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Governor Submits Mutual Holding Company Legislation Designed to Save Jobs, Strengthen Consumer Protections

July 15, 1999

Governor George E. Pataki today re-introduced landmark legislation to allow New York's life insurers to form mutual holding companies, which would protect thousands of jobs in New York's important insurance industry while ensuring the state's insurers can compete in a rapidly-changing marketplace.

Without this law, pending federal legislation that is expected to win approval could open the door to widespread job loss in New York's insurance industry, which employs more than 100,000 people.

"New Yorkers know all to well the consequences of the failed policies of the past that drove hundreds of thousands of jobs out of this state during the prior administration," Governor Pataki said. "We have created nearly a half-million jobs since 1995 by cutting taxes, reforming workers' comp and slashing job-choking red tape to help New York businesses compete with their rivals across the country and the world.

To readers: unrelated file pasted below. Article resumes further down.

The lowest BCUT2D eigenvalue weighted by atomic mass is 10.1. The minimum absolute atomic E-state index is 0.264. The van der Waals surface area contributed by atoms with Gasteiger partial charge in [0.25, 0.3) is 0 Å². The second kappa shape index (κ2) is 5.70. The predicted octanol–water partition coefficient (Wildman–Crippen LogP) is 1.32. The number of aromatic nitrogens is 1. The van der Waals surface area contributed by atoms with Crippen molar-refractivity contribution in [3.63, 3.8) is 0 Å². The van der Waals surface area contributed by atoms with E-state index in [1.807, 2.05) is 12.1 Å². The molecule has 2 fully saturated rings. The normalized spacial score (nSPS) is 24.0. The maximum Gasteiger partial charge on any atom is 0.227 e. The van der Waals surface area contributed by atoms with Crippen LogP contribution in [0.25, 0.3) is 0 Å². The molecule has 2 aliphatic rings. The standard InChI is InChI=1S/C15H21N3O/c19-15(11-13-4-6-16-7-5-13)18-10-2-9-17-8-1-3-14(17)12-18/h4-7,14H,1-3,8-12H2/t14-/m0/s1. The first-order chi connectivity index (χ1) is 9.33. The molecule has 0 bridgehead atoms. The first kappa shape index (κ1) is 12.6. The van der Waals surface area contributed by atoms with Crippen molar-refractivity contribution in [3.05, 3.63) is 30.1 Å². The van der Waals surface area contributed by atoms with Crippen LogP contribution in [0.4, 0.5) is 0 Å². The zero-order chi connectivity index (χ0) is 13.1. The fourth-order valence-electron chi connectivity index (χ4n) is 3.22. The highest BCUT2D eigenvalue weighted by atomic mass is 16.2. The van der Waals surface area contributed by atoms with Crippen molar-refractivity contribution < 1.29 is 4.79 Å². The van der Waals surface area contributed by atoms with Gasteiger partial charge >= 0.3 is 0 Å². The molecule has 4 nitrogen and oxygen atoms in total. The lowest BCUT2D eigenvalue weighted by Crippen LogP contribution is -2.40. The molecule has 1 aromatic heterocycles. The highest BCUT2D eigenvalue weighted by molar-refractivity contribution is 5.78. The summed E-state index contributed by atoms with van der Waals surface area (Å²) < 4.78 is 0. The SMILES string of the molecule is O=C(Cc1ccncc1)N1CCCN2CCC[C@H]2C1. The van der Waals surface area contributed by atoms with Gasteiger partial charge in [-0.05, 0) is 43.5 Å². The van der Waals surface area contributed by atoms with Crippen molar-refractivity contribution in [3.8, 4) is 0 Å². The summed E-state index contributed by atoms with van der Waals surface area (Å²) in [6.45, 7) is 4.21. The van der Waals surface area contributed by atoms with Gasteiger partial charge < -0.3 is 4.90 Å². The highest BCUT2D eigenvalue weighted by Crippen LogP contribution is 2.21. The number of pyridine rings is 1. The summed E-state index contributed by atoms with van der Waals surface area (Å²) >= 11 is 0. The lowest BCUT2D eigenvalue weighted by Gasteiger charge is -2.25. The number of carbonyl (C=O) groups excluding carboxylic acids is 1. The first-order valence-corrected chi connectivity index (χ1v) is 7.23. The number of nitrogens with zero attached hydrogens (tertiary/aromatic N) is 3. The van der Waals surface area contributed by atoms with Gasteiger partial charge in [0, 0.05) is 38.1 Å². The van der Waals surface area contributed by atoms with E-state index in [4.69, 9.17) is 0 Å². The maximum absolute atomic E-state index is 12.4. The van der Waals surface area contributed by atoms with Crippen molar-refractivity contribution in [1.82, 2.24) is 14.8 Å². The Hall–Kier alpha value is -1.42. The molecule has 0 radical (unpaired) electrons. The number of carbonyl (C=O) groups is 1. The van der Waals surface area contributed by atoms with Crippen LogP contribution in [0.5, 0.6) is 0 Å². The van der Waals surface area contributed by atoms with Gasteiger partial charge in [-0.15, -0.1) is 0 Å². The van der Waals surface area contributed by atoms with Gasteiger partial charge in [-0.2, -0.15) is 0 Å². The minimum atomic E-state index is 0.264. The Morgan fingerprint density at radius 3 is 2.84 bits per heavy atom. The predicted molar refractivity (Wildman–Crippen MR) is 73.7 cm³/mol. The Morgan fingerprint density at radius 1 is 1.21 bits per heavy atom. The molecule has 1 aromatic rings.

"We must continue to fight to protect every job here in New York as we work every day to create and attract new jobs," the Governor said. "This bill would protect tens of thousands of good jobs in New York's important insurance industry by ensuring New York-based insurers have the ability to compete in the rapidly- changing financial services industry."

By allowing them to form mutual holding companies, the Governor's legislation would give New York life insurance companies much-needed access to capital markets, while at the same time set high standards for protecting the rights of policyholders.

The bill's swift passage is crucial because the financial services modernization legislation now pending in Congress. That legislation would permit a mutual insurer in a state like New York -- that has failed to enact a mutual holding company statute -- to move to a state with such a law in order to reorganize itself into a mutual holding company.